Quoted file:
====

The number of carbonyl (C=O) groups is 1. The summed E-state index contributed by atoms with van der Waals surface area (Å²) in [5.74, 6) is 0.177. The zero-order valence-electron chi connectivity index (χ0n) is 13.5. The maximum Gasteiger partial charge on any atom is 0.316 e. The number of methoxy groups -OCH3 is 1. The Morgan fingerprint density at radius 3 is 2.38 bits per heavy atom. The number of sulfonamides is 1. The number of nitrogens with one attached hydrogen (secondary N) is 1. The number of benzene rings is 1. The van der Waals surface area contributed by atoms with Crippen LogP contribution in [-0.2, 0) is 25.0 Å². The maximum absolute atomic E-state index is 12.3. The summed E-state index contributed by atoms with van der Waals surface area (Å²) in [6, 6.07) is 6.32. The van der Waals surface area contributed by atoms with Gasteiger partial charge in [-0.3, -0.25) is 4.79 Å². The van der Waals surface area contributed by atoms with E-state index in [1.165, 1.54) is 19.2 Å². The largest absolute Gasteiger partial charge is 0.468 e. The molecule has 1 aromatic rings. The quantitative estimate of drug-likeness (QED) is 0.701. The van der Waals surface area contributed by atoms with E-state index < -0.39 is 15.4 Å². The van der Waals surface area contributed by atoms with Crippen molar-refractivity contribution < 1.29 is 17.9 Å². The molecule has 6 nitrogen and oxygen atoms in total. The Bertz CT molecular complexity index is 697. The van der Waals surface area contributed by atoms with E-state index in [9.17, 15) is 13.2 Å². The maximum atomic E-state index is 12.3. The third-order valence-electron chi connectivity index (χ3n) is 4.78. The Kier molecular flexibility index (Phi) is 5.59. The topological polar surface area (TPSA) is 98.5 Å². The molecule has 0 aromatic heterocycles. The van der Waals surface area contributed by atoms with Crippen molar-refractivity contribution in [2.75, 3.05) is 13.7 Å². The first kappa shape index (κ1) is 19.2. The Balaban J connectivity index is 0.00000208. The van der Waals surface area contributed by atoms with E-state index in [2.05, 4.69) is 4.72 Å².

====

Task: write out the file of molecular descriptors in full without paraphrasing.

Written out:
The number of carbonyl (C=O) groups is 1. The summed E-state index contributed by atoms with van der Waals surface area (Å²) in [5.74, 6) is 0.177. The zero-order valence-electron chi connectivity index (χ0n) is 13.5. The maximum Gasteiger partial charge on any atom is 0.316 e. The number of methoxy groups -OCH3 is 1. The Morgan fingerprint density at radius 3 is 2.38 bits per heavy atom. The number of sulfonamides is 1. The number of nitrogens with one attached hydrogen (secondary N) is 1. The number of benzene rings is 1. The van der Waals surface area contributed by atoms with Crippen LogP contribution in [-0.2, 0) is 25.0 Å². The maximum absolute atomic E-state index is 12.3. The summed E-state index contributed by atoms with van der Waals surface area (Å²) in [6, 6.07) is 6.32. The van der Waals surface area contributed by atoms with Gasteiger partial charge in [-0.3, -0.25) is 4.79 Å². The van der Waals surface area contributed by atoms with E-state index in [1.165, 1.54) is 19.2 Å². The largest absolute Gasteiger partial charge is 0.468 e. The molecule has 1 aromatic rings. The quantitative estimate of drug-likeness (QED) is 0.701. The van der Waals surface area contributed by atoms with E-state index < -0.39 is 15.4 Å². The van der Waals surface area contributed by atoms with Crippen molar-refractivity contribution < 1.29 is 17.9 Å². The molecule has 6 nitrogen and oxygen atoms in total. The Bertz CT molecular complexity index is 697. The van der Waals surface area contributed by atoms with E-state index in [9.17, 15) is 13.2 Å². The maximum atomic E-state index is 12.3. The third-order valence-electron chi connectivity index (χ3n) is 4.78. The Kier molecular flexibility index (Phi) is 5.59. The topological polar surface area (TPSA) is 98.5 Å². The molecule has 0 aromatic heterocycles. The van der Waals surface area contributed by atoms with Crippen molar-refractivity contribution in [2.75, 3.05) is 13.7 Å². The first kappa shape index (κ1) is 19.2. The Balaban J connectivity index is 0.00000208. The van der Waals surface area contributed by atoms with E-state index in [2.05, 4.69) is 4.72 Å².